India’s green dream

Reducing emissions presents a sizeable opportunity if obstacles can be overcome

5 November 2021 Pranjul Bhandari, Chief Economist, India

India’s greenhouse-gas emissions and energy use per person is one-third of the global average. Yet, it is the world’s third-largest emitter. Maintaining strong economic growth while reducing emissions will be challenging – but India has already taken important steps towards a greener future and tough targets present a rare opportunity.

The topography makes India uniquely vulnerable to climate change. It is lashed by monsoons, relies on Himalayan glaciers for water, and its 7,000km coastline is susceptible to rising sea levels. Meanwhile deforestation to extract coal and iron ore is depleting its carbon absorption capacity.

The country is on track to meet its Paris Agreement goals for reducing the emissions intensity of its GDP and increasing power generation from non-fossil-fuel sources, while tax incentives are boosting domestic solar-panel production. But the Green India Mission plan for additional forest and tree cover is 30 per cent below target.

Business-as-usual may not be enough to meet climate goals: carbon emissions show no signs of peaking.

Achieving net-zero emissions by 2070 would require transforming sectors such as electricity generation, transport, construction, property, agriculture, cement and steel, while cutting the share of fossil fuel from today’s 85 per cent to 20 per cent by 2070 – or to just 6 per cent without utilising hydrogen technology and carbon-capture strategies.

However, India’s great opportunity is that we estimate 60 per cent of the capital stock it will need in 2040 has not yet been built. It thus will have to refit much less industry than some other counties.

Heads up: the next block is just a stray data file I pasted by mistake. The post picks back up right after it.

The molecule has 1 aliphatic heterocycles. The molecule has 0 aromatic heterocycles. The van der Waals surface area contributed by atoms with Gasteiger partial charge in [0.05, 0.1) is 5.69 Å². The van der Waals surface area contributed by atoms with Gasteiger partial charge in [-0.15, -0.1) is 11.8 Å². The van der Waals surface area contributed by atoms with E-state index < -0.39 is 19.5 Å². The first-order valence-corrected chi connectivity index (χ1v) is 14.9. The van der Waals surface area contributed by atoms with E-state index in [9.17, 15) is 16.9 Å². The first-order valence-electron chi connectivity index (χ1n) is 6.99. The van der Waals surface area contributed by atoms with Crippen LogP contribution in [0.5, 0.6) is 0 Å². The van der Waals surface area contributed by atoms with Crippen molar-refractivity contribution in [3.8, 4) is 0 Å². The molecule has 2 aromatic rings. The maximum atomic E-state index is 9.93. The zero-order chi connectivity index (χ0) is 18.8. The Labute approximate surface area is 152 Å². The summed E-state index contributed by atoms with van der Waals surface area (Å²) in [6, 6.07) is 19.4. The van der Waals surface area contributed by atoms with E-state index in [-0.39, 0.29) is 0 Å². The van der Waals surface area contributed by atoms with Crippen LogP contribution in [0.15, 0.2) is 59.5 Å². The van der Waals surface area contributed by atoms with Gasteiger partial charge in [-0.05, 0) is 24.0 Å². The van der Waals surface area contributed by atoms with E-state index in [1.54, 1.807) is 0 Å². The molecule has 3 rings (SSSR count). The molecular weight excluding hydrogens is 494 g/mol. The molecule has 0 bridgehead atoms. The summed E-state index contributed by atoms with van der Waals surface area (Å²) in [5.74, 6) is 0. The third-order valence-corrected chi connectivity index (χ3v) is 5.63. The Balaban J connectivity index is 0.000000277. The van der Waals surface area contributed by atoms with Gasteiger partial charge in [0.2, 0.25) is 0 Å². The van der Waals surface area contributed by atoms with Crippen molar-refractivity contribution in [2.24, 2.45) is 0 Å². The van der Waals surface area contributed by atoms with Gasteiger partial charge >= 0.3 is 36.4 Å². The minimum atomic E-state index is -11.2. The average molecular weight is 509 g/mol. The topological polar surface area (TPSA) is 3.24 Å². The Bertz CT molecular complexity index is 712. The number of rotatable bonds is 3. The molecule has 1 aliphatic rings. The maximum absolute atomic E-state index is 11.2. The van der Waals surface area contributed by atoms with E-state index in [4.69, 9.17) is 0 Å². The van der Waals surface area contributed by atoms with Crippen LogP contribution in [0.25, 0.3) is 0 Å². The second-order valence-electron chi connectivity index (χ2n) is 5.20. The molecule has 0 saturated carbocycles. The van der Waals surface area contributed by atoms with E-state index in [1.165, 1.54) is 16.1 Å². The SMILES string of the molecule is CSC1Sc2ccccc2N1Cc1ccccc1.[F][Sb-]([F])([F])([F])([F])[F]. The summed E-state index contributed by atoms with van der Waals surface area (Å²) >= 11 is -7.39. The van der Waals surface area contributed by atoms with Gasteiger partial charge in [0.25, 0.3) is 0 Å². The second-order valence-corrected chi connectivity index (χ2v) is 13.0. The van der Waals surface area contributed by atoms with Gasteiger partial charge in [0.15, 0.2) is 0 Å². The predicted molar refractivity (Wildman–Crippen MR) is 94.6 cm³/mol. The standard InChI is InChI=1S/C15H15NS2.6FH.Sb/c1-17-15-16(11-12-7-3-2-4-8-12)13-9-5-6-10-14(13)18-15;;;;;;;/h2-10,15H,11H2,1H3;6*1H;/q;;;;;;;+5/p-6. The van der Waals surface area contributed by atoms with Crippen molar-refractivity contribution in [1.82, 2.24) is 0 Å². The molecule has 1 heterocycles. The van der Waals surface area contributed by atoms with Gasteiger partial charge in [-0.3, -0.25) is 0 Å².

And going green could bring access to international R&D, foreign finance and new markets if other countries impose a carbon tax on imports from high-carbon economies.

The transition to low-carbon will lose some jobs, including coal workers, but 2 million to 2.5 million additional jobs could be created in the renewable energy sector by 2050 with re-skilling.

While the private sector will eventually have to play the main role in the green transition, several catalysts could give the initial push. We find that about half of India’s industry could be encouraged by government incentives and partnerships, and the remaining by investor cues and frontier technologies.

But first, some obstacles need to be addressed. The finances of power distribution companies require improving to fund the grid upgrade necessary for scaling up renewables.

India needs a co-ordinated institutional framework that can help it to overcome multiple levels of complexity – such as federalism, fiscal constraints, and bureaucracy – and provide an anchor for the transition years. The energy investment requirement will be high, scaling up to about USD160 billion a year.

The transition could be bumpy. Inflation may be volatile in years when thermal power is disincentivised, but renewables haven’t reached their full potential. The central bank will have to work hard to anchor inflation expectations.

Fiscal revenues from oil and coal – 3 per cent to 3.5 per cent of GDP – should fall gradually, but this may be offset by revenue-side reforms. The trade deficit could rise if the transition to electric vehicles is faster than the increase in domestic battery production. Careful sequencing will help.

But once the transition is complete, the hope is for improved growth, employment and stability. It is an opportunity that comes along rarely and which is too big to miss.


First published 22nd October 2021.

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